Crossposted from Chakira
At a time when American Haredi controversies are blossoming, from stadium-filling Internet protests to molestation charges, there are apparently still offenses lurid enough to shock. One such transgression, perpetrated by a Bnos Yaakov Elementary School, was reported by the community blog The Lakewood View. If you were following the Internet protests, you know how complicated a position this blog must take.
“A Concerned Parent” submitted to the blog a copy of a story that was handed out to all grades, setting off a debate about the tale’s appropriateness for young audiences.
The handout tells the tale of men who were drawn to a house by “heartrending” cries. There they found a woman boiling clothing and draping the garments onto a younger woman. We find out that the women are mother and daughter. Because the mother allowed her daughter to dress immodestly in “this world,” now, in some Dante-esque contrapasso (or middah keneged middah) “next world” punishment, she is dressing her in burning garments.
The reactions, which ranged from defensive to apologetic to enraged, were predictable. Most people were rightfully horrified that young children are being scared into dressing more modestly. It is not like Bnos Yaakov students are particularly provocative to begin with. Other people thought it was mistakenly sent out, and should not disgrace an otherwise respectable school. A few people believed it was all a conspiracy to discredit Lakewood.
Few people have noticed how strange the story really is, and how it represents a remarkable intersection between Jewish narrative traditions and American ones. The Jewish flourishes are obvious. The story is told in English and Hebrew: the young woman yells for rachmanus, or mercy. It seems to take place in some anonymous shtetl. The punch line is an admonition to wear more modest clothing.
But the American tropes are what’s really interesting. The story opening is textbook urban legend. “This story was related to the Shomer Emunim by a reliable person, as transpired with this person’s father or uncle,” it reads.
Almost exactly like, “I heard it from a friend of a friend,” or “the barber of a third cousin.”
Just like the urban legend displaces the source of a story to lend the narrative authority, this story uses the same narrative trick to establish truthfulness in the eyes of the readers. Though the Shomer Emunim, aka the revivalist Hassidic leader R’ Arele Roth (1894-1947), was a real person who famously claimed that immodesty caused the Holocaust, from him the story spirals into anonymity.
The burning daughter comes by way of Southwestern United States ghost traditions. We are told that “a man was traveling in a horse and wagon together with a group of other people.”
We don’t know who he was, where he was going, or what his relationship to this group of other people was. True, they could be Hasidic men traveling to visit their rebbe, or they could be settlers crossing the plains. The burning itself is gothic Americana — “Wicker Man” style poetic torture.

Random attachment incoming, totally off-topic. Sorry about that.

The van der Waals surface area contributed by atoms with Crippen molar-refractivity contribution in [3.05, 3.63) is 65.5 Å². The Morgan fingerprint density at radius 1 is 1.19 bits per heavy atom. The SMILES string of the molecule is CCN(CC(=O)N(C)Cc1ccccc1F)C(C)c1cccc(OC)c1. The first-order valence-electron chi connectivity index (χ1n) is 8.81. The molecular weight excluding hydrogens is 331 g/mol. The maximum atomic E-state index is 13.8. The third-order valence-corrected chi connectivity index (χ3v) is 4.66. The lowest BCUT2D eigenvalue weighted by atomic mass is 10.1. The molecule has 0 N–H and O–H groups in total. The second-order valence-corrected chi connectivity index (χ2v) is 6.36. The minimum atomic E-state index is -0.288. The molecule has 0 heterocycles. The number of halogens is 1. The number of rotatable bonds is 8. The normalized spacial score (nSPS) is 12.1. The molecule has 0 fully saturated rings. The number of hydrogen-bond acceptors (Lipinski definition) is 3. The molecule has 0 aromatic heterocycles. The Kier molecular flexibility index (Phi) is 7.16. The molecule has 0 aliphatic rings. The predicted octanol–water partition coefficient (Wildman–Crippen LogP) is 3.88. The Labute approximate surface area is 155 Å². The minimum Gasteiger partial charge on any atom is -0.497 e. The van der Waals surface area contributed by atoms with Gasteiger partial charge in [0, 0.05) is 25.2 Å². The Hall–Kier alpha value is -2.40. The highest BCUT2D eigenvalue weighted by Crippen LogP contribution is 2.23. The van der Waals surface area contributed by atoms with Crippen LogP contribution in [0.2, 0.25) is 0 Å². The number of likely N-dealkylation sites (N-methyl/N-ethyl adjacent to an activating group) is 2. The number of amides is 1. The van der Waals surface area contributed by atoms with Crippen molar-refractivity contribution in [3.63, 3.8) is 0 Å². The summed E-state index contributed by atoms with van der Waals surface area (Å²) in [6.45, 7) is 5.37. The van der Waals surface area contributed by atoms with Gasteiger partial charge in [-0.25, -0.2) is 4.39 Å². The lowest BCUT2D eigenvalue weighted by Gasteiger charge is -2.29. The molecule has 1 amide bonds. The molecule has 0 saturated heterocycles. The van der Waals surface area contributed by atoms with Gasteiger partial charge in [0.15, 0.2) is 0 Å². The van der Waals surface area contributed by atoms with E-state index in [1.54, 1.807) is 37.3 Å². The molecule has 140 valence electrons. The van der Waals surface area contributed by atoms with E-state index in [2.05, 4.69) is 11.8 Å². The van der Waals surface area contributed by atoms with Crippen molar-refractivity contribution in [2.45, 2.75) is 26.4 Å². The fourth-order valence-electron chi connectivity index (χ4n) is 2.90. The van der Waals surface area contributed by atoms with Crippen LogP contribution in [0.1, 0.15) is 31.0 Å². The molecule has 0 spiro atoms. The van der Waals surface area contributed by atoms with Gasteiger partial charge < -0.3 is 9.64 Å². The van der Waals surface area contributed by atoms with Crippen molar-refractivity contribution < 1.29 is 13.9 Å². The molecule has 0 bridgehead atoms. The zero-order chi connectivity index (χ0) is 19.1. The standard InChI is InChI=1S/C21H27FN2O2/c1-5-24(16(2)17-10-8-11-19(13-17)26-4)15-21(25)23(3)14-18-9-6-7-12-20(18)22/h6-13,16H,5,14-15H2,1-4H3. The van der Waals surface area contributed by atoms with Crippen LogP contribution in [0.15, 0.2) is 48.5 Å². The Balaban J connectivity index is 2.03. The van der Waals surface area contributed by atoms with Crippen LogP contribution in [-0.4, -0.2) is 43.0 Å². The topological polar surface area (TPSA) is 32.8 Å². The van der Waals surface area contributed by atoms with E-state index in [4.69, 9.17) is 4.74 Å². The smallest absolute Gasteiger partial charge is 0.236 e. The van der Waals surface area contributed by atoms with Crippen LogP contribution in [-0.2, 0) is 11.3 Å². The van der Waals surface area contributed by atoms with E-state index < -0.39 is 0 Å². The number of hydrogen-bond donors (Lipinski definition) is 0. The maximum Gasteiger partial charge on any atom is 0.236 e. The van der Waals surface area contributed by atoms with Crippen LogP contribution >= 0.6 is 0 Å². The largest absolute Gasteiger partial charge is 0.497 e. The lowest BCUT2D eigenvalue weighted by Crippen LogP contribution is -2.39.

“They entered the little house,” it says. You know, the one on the prairie.
Finally, though not specifically American, one detail seems particularly fairy tale-esque in a way that calls to mind the Brothers Grimm. When the men flee the scene, “they were so shaken up and frightened, that they dropped the money they had with them on the ground and fled one by one outside.”
What a strange detail to include! Why does it matter that they dropped their money on the way out? How did the money fall out of their pockets?
Notably we are told that when they heard the young woman’s cries they “hurriedly jumped off their wagon, thinking that some robbers must have befallen that house.” It’s as though a second story has been redacted, some other rendition excised, or inserted poorly so that the lines still show.
Some of the blog’s commentators were troubled that the men don’t try to help the young woman. They suggested that if this story was non-fictional, the women were clearly involved in an abusive, predatory struggle.
Our children, the thinking goes, should be taught to help screaming strangers, not to flee. Concerns of abuse loom large for many Orthodox parents. Those, of course, include the molestations in schools that take place over the course of decades. Not to mention the quotidian daily abuses, like discovering that your second grader has been given a story like this to read.
Maybe that’s why this got passed around in the first place. All fairy tales and urban legends share one thing in common: They are terribly compelling to the people who tell them. They are about images you just can’t get out of your mind.